"Frank's death was massive for me, because I was very close to him," Casey says, somewhat tentatively, mindful of the risk that she might be perceived to be hijacking Harte's memory in some way. "I certainly don't want to try to claim ownership of certain ideas with Frank, but he did say to me, shortly before he died, 'who's going to sing these songs, after I die?'. It did worry him a lot, and it's a constant question which all traditional singers ask, and I ask myself that question too." Collaboration is central to Casey's music, notwithstanding her current catalogue of five solo albums. Her recent experience working with Iarla Ó Lionáird on the I Could Read The Sky tour (based on Timothy O'Grady's searing book of remembrance, of the same name) yielded many benefits. In particular, working with Ó Lionáird added further fuel to her intention to keep pushing at the boundaries of traditional singing.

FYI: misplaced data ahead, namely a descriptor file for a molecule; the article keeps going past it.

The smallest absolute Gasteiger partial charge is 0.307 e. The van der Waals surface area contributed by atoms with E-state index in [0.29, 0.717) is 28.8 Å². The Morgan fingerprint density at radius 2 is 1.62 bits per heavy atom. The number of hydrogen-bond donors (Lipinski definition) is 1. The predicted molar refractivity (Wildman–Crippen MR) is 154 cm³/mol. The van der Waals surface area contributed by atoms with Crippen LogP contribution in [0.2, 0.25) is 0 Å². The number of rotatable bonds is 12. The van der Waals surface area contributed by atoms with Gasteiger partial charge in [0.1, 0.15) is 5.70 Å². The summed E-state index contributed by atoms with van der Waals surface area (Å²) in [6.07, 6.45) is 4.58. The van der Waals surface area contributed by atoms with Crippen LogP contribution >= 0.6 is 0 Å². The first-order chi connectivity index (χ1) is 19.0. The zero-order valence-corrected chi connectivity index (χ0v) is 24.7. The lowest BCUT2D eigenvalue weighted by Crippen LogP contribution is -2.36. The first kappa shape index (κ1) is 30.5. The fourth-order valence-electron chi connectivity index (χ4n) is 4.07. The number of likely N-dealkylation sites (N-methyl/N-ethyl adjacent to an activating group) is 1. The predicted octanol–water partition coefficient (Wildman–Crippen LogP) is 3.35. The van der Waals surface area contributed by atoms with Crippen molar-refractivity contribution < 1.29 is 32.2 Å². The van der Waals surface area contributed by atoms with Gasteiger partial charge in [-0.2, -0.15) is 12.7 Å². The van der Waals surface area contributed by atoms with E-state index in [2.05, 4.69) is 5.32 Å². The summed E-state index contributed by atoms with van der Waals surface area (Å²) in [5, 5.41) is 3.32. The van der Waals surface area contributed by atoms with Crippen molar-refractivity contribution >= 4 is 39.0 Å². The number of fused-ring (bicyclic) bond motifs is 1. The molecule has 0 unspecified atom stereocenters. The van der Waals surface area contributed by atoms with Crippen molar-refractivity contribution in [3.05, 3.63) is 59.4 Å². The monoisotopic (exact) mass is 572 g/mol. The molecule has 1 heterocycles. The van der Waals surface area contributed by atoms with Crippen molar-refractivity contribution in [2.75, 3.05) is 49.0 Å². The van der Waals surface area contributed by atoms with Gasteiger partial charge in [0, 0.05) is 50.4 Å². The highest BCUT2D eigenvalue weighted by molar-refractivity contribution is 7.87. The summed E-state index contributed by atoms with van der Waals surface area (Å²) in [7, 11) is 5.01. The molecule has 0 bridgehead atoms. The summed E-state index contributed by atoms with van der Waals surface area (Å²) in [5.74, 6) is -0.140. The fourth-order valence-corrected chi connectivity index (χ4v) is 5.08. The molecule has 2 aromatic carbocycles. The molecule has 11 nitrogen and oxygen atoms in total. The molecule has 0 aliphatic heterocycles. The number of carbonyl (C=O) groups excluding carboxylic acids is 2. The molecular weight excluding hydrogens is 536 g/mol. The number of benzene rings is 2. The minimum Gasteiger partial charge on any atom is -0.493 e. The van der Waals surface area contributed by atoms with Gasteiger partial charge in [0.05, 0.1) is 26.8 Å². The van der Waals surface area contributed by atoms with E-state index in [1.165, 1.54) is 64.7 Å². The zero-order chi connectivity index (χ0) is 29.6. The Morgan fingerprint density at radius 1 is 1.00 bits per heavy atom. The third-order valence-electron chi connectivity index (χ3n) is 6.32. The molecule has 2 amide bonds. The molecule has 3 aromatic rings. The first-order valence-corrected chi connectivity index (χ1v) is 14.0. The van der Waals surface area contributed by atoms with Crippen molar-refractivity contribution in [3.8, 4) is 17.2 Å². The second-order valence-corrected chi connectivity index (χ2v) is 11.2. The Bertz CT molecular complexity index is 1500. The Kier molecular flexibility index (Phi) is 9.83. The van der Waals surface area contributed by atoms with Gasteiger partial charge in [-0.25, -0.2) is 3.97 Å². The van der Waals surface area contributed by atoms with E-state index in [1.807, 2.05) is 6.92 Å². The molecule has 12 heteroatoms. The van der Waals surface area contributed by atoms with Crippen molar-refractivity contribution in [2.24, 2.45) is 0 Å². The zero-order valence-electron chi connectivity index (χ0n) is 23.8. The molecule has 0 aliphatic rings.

"My ears opened up," she says. "For a long time, I felt like I wasn't giving anything back to traditional songs. I was singing them but they were just going in and coming back out again, and I wasn't happy with that. Then when I listened to Iarla, and the depth of what he did with [ his last album] Invisible Fields , I realised how much deeper you have to dig to really become a traditional singer. It's so much more than just churning out traditional songs. It's about making them your own, and reaching another imaginative level.
"For a long time, I've been working away - I'm a bit of a grafter - and I became much happier when it came to doing this album. It's very sparse, and it's by no means easy, but it has allowed me to delve deeper, which I needed for my own gratification, and to be confident that my own singing could get better. I suppose it's about not being afraid of the spaces and the silences and the gaps in the music. Working with Caoimhín [ Vallely, pianist] and Kate [ Ellis, cellist] helped me a lot with that aspect of the songs this time round."